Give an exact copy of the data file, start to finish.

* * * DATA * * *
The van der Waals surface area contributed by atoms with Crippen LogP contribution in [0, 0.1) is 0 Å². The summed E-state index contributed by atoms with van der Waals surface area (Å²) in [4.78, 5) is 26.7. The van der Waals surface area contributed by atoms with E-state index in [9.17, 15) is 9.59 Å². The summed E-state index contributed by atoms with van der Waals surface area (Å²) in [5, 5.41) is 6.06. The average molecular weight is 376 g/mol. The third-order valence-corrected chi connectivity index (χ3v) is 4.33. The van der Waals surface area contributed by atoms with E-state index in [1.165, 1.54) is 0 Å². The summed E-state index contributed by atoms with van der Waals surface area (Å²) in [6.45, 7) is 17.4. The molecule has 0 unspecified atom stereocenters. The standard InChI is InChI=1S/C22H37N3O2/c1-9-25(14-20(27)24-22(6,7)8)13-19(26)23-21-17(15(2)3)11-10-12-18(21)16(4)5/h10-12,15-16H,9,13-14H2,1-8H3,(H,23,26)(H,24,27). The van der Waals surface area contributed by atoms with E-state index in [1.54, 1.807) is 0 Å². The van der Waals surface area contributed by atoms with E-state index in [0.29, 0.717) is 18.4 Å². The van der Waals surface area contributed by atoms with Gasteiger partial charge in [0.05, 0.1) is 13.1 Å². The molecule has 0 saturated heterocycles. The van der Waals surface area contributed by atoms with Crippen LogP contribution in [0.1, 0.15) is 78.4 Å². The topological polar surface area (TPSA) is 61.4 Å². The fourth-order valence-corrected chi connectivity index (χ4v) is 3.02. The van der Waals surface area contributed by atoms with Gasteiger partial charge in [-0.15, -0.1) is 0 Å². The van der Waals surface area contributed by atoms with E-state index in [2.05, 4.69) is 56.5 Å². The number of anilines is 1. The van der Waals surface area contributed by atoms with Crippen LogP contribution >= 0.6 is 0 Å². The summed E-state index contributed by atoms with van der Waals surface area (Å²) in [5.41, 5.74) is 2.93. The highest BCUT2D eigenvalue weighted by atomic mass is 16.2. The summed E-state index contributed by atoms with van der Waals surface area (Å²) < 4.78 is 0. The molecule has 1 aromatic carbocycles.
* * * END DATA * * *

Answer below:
The van der Waals surface area contributed by atoms with Crippen LogP contribution in [0, 0.1) is 0 Å². The summed E-state index contributed by atoms with van der Waals surface area (Å²) in [4.78, 5) is 26.7. The van der Waals surface area contributed by atoms with E-state index in [9.17, 15) is 9.59 Å². The summed E-state index contributed by atoms with van der Waals surface area (Å²) in [5, 5.41) is 6.06. The average molecular weight is 376 g/mol. The third-order valence-corrected chi connectivity index (χ3v) is 4.33. The van der Waals surface area contributed by atoms with E-state index in [1.165, 1.54) is 0 Å². The summed E-state index contributed by atoms with van der Waals surface area (Å²) in [6.45, 7) is 17.4. The molecule has 0 unspecified atom stereocenters. The standard InChI is InChI=1S/C22H37N3O2/c1-9-25(14-20(27)24-22(6,7)8)13-19(26)23-21-17(15(2)3)11-10-12-18(21)16(4)5/h10-12,15-16H,9,13-14H2,1-8H3,(H,23,26)(H,24,27). The van der Waals surface area contributed by atoms with E-state index in [1.54, 1.807) is 0 Å². The van der Waals surface area contributed by atoms with E-state index in [0.29, 0.717) is 18.4 Å². The van der Waals surface area contributed by atoms with Gasteiger partial charge in [0.05, 0.1) is 13.1 Å². The molecule has 0 saturated heterocycles. The van der Waals surface area contributed by atoms with Crippen LogP contribution in [0.1, 0.15) is 78.4 Å². The topological polar surface area (TPSA) is 61.4 Å². The fourth-order valence-corrected chi connectivity index (χ4v) is 3.02. The van der Waals surface area contributed by atoms with Gasteiger partial charge in [-0.15, -0.1) is 0 Å². The van der Waals surface area contributed by atoms with E-state index in [2.05, 4.69) is 56.5 Å². The number of anilines is 1. The van der Waals surface area contributed by atoms with Crippen LogP contribution >= 0.6 is 0 Å². The summed E-state index contributed by atoms with van der Waals surface area (Å²) in [5.41, 5.74) is 2.93. The highest BCUT2D eigenvalue weighted by atomic mass is 16.2. The summed E-state index contributed by atoms with van der Waals surface area (Å²) < 4.78 is 0. The molecule has 1 aromatic carbocycles.